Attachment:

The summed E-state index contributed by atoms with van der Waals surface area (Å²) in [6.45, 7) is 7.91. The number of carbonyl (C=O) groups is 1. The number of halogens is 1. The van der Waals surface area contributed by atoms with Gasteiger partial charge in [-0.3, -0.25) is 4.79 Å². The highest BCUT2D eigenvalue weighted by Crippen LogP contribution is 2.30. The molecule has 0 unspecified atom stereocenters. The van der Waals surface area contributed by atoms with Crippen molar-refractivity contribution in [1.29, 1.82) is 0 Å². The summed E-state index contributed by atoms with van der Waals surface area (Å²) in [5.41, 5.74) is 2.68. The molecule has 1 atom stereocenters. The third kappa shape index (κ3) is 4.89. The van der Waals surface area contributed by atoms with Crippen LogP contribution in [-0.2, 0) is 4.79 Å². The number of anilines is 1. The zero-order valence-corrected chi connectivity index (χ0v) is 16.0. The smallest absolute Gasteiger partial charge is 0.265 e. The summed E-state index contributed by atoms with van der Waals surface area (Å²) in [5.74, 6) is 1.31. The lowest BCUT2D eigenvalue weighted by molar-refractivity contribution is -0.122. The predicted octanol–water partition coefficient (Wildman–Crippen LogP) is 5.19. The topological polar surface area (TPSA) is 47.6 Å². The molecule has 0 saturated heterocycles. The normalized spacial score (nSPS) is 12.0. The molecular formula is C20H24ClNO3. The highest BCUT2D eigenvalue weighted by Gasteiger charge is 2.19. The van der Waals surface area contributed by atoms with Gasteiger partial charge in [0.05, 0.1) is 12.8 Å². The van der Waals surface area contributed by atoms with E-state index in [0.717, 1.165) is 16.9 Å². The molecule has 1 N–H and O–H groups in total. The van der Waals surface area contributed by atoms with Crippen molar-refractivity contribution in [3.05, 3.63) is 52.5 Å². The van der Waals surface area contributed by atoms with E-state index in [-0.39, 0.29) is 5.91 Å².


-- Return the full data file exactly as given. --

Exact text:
The summed E-state index contributed by atoms with van der Waals surface area (Å²) in [6.45, 7) is 7.91. The number of carbonyl (C=O) groups is 1. The number of halogens is 1. The van der Waals surface area contributed by atoms with Gasteiger partial charge in [-0.3, -0.25) is 4.79 Å². The highest BCUT2D eigenvalue weighted by Crippen LogP contribution is 2.30. The molecule has 0 unspecified atom stereocenters. The van der Waals surface area contributed by atoms with Crippen molar-refractivity contribution in [1.29, 1.82) is 0 Å². The summed E-state index contributed by atoms with van der Waals surface area (Å²) in [5.41, 5.74) is 2.68. The molecule has 1 atom stereocenters. The third kappa shape index (κ3) is 4.89. The van der Waals surface area contributed by atoms with Crippen LogP contribution in [-0.2, 0) is 4.79 Å². The number of anilines is 1. The zero-order valence-corrected chi connectivity index (χ0v) is 16.0. The smallest absolute Gasteiger partial charge is 0.265 e. The summed E-state index contributed by atoms with van der Waals surface area (Å²) in [5.74, 6) is 1.31. The lowest BCUT2D eigenvalue weighted by molar-refractivity contribution is -0.122. The predicted octanol–water partition coefficient (Wildman–Crippen LogP) is 5.19. The topological polar surface area (TPSA) is 47.6 Å². The molecule has 0 saturated heterocycles. The normalized spacial score (nSPS) is 12.0. The molecular formula is C20H24ClNO3. The highest BCUT2D eigenvalue weighted by Gasteiger charge is 2.19. The van der Waals surface area contributed by atoms with Gasteiger partial charge in [0.05, 0.1) is 12.8 Å². The van der Waals surface area contributed by atoms with E-state index in [0.717, 1.165) is 16.9 Å². The molecule has 1 N–H and O–H groups in total. The van der Waals surface area contributed by atoms with Crippen molar-refractivity contribution in [3.05, 3.63) is 52.5 Å². The van der Waals surface area contributed by atoms with E-state index in [-0.39, 0.29) is 5.91 Å².